In a parliamentarian’s capacity as a member of the Parliament, parliamentary duties include:
- preparing for, participating in and attending to business arising from proceedings of the Parliament, whether by committee of the whole or otherwise
- developing, reviewing or amending legislation or proposed legislation, and activities engaged in for that purpose
- undertaking research, communication (including with stakeholders) or administration connected with the business of the Parliament, the member’s policy portfolio, or their role as a member
- preparing for, participating in, or attending to matters arising from an official government, parliamentary or vice regal meeting, event or function
- preparing for, participating in, or attending to matters arising from a meeting (including with stakeholders), event or function for the purposes of their role as a member, including in relation to the member’s policy portfolio
- preparing for, participating in, or attending to matters arising from a non-Parliamentary committee, taskforce or other formal group in which the member participates
- representing the Parliament, in accordance with an approval of the Parliament or a House of the Parliament, and engaging in associated activities for that purpose
- representing a minister or office holder in their official capacity, at the request of that minister or office holder, at a meeting, event or function
- representing the Government or Australia, with the approval of the Prime Minister.
Did you know? For ministers representing the Government or Australia in their capacity as a minister, it is considered part of their official duties.
In a parliamentarian’s capacity as their constituents’ elected representative, electorate duties may include:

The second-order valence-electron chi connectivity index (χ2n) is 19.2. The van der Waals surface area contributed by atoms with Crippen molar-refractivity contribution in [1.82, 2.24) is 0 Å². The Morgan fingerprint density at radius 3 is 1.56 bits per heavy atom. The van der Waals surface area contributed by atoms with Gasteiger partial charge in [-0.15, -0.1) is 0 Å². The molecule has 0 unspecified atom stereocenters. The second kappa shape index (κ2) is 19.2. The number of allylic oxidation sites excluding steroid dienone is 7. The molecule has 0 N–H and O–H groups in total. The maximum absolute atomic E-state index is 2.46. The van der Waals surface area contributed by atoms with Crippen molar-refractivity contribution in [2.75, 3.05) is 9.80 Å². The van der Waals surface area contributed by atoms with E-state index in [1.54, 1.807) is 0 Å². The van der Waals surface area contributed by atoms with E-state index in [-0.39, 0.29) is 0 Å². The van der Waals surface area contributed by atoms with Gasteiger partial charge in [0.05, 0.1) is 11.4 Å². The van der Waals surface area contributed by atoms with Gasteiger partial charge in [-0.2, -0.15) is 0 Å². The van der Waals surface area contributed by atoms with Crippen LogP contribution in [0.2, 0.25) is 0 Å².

- facilitating and participating in debate, discussion, a meeting, event or function, or undertaking research or administrative functions relating to matters of importance or interest to constituents (including matters that do not relate exclusively to constituents, such as matters of national importance)
- otherwise communicating with constituents
- representing the views and interests of constituents.
In a parliamentarian’s capacity as a member of a political party, political duties may include:
- formal meetings of the political party (including a meeting of the party executive, a committee or a subcommittee)
- national, state or territory conferences.
In a parliamentarian’s official capacity as a minister or office holder, official duties may include:
- exercising the powers or functions, or performing the duties, of the parliamentarian’s office, or activities engaged in for the purposes of doing so
- attending an event to which the parliamentarian has been invited in their official capacity
- other activities directly related to, and engaged in for the purposes of, performing the parliamentarian’s official role.
A ruling is a written determination establishing whether a parliamentarian has acted in accordance with the dominant purpose, value for money and specified conditions requirements of the PBR Act. A parliamentarian may request a ruling regarding a travel claim relating to them, or one may be initiated by IPEA.
Staff supporting parliamentarians are covered by the Members of Parliament (Staff) Act 1984 (MOP(S) Act). Under the MOP(S) Act, Determination 2020/15, Staff Travel and Relief Staff Arrangements sets out the travel arrangements for the staff of parliamentarians.
General requirements include:
- staff may only travel as directed by their employing parliamentarian within Australia on official business
- electorate staff travel is subject to available funds in the parliamentarian's electorate support budget (ESB)
- staff may only travel by the most efficient direct route available
- staff must not travel at Commonwealth expense for their personal benefit.